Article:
Consumers “ticked off” by online air bookings

The Consumers’ Association of Penang (CAP) calls on the Ministry of Transport to address problems often arising during or after on-line air travel booking that plagued consumers.

One common problem for those who are not careful or not computer savvy about on-line booking is the pre-selected optional extras such as travel insurance and seat selection which incurs additional cost. A person booking a ticket has to untick a box that is accompanied by a statement saying to the effect that if the tick on the box is not removed then it is assumed that the person has agreed to purchase the travel insurance policy. The airlines often protects itself with a statement such as this, “I have read and understand the Product Disclosure Statement”.

Often this pre-ticked box is buried in a wordy page and is easy to miss out. When one realised that the insurance cost had been added into the ticket price, it is impossible to return to the insurance page to untick the box, unless the entire process of booking the ticket is repeated and by then the price might then be different.

In New Zealand, Jetstar formally ceased such opt-out pricing since March 2016 after a one-year “Ditch the Tick” campaign that Consumer NZ launched with its Australian counterpart, Choice. In line with this, CAP calls on our local airlines to ditch this too. The United Kingdom (UK)’s Financial Conduct Authority is planning to ban pre-selected optional extras under the Consumer Contracts Regulations.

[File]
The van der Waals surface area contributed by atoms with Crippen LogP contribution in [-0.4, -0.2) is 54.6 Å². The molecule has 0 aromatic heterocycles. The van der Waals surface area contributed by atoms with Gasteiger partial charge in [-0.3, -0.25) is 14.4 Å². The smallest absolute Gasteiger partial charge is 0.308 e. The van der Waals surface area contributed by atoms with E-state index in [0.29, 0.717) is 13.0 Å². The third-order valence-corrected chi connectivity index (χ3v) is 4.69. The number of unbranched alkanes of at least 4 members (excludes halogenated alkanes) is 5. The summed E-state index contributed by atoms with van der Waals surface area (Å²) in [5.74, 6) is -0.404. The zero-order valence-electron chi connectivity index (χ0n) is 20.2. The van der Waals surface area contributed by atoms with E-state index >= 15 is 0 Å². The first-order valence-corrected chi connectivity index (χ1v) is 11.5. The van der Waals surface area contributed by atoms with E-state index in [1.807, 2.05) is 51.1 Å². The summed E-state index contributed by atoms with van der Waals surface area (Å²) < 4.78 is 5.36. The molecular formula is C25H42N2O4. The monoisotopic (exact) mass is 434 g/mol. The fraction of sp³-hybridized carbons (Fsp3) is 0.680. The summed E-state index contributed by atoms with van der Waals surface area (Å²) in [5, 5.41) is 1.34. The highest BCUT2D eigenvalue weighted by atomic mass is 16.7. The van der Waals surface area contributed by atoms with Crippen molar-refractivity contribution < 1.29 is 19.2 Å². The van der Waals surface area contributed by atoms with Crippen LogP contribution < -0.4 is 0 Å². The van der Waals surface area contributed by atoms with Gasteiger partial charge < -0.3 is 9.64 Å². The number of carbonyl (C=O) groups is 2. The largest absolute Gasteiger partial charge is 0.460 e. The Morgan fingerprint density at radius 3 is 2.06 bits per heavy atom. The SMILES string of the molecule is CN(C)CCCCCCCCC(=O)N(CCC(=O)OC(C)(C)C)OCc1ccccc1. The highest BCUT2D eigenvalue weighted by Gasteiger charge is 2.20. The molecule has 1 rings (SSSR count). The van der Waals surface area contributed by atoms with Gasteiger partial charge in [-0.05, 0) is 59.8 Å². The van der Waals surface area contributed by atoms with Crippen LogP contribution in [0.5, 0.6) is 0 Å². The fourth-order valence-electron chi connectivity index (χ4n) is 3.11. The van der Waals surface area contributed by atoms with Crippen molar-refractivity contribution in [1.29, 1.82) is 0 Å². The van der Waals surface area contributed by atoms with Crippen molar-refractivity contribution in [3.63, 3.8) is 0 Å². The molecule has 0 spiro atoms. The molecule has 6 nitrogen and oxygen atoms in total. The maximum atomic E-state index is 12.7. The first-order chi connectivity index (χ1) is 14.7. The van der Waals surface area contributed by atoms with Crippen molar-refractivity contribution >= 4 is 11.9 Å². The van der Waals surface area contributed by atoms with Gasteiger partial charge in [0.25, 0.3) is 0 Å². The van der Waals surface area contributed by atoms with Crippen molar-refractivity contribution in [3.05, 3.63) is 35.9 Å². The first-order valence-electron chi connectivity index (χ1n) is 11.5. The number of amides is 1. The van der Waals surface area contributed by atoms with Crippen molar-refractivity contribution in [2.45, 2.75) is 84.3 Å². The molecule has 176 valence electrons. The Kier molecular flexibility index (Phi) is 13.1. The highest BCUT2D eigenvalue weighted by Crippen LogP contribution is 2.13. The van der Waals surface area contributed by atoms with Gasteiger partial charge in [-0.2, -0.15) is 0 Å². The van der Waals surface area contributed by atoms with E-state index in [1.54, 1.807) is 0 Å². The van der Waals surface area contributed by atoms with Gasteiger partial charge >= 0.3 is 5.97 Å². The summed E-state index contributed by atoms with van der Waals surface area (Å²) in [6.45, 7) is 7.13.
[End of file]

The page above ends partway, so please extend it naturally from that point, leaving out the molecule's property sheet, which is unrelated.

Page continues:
CAP has been addressing several complaints related to this. Some of which are:


An increase of ticket price without any rhyme or reason. A complainant who came to CAP is a good example. He bought a MAS economy class Penang-Bangkok return ticket in February 2014 which was initially priced at RM606 inclusive taxes and surcharge. This was subsequently increased by RM98 and he had to pay RM704 with a screen displaying a booking statement “Review Your Itinerary and Price”. The full price of a ticket was not displayed until it about time to make payment. By then it would have chalked up a considerable sum inclusive taxes and surcharges, even more with insurance, without citing a reason or explanation about the raise in fare.

Responding to CAP’s enquiry, MAS explained that the on-line fare is definitely different because the fare has not been confirmed. In fact there is a statement that says: “Prices are in MYR for all passengers, excluding taxes and fee Additional baggage and fees may apply. The prices shown are intended to help you decide the most suitable option(s). The exact total will be shown after you have selected your outbound and inbound options may be higher than the amount shown on this page.”

This is an obvious catch because what you see is probably not what you get. It is clearly stated that the initial fares are merely indicators to help you make your choice, without showing miscellaneous fees and a fare that is higher than what you had bargained for. This statement attempts to exonerate the airline for springing last minute surprises and this is unfair to its customer.

It is often that the price display for on-line booking to ‘time-out’ so fast that a potential customer does not have time to compare prices with other airlines for the best deal.